A Remote Sensing Infrared Air Monitoring System for Gases and Vapors.
Levine-SP; Xiao-HK; Herget-W; Spear-R; Pritchett-T
NIOSH 1991 Feb:461-464
The design and testing of a small, transportable remote sensing of emissions/Fourier transform infrared system were described. The system was intended for use as a gas and vapor air monitor for the workplace. Emergency response situations were described. Positive and negative least squares fit (LSF) methods can be used, under controlled conditions, to compensate for the presence of nonanalytes in the background spectrum. Iterative LSF methods can be used, under controlled conditions, to identify unknown components of the spectra of mixtures. The maximum viewing distance of the system was 40 meters. The infrared beam can be placed linearly or, using mirrors, around monitoring stations that are not linear. The laser beam was coaxial with the infrared light beam in order to aid in the accurate aiming of the beam. The beam could theoretically be moved around the workplace using a digital stepper, motor controlled, aiming mirror. The most important paths within an entire workplace could thus be traversed in a few minutes.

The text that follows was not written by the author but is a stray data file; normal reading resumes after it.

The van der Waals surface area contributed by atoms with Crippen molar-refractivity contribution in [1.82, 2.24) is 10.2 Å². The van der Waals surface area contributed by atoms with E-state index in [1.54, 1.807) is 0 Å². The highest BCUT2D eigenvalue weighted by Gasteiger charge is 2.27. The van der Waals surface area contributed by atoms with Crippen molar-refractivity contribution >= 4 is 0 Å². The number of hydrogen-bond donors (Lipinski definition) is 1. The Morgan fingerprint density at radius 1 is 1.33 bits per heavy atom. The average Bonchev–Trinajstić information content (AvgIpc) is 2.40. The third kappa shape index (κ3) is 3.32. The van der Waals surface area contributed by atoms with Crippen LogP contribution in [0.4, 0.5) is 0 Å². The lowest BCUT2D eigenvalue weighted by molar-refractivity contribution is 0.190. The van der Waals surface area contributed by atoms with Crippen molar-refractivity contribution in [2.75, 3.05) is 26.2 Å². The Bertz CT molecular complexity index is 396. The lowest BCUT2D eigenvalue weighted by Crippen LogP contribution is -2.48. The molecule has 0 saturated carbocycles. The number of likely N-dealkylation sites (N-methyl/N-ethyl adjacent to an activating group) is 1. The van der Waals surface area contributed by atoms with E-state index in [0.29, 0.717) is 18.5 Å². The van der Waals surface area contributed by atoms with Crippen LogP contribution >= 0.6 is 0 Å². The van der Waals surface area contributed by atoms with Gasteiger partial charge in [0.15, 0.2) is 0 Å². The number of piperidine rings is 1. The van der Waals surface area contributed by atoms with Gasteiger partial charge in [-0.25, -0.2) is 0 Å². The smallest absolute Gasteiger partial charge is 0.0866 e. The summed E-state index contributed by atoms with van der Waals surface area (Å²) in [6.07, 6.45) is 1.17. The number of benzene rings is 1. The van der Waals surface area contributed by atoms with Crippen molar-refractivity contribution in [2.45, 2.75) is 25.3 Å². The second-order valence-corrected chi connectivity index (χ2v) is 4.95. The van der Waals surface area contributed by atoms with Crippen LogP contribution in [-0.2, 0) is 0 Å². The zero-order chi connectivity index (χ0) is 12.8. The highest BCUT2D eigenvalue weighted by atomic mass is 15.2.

NIOSH-Grant; Grants-other; Air-quality-monitoring; Toxic-gases; Organic-vapors; Monitoring-systems; Workplace-monitoring;
Environmental & Indust Health University of Michigan 1420 Washington Heights Ann Arbor, MI 48109-2029
Other Occupational Concerns; Grants-other;
Field Screening Methods for Hazardous Wastes and Toxic Chemicals. Second International Symposium, February 12-14, 1991. Sponsored by U.S. EPA; U.S. DOE; U.S. Army Toxic and Hazardous Materials Agency; U.S. Army Chemical Research Development and Engineering Center; U.S.A.F.; Florida State Univ.; National Environmental Technology Applications Corp.; and NIOSH
University of Michigan at Ann Arbor, Ann Arbor, Michigan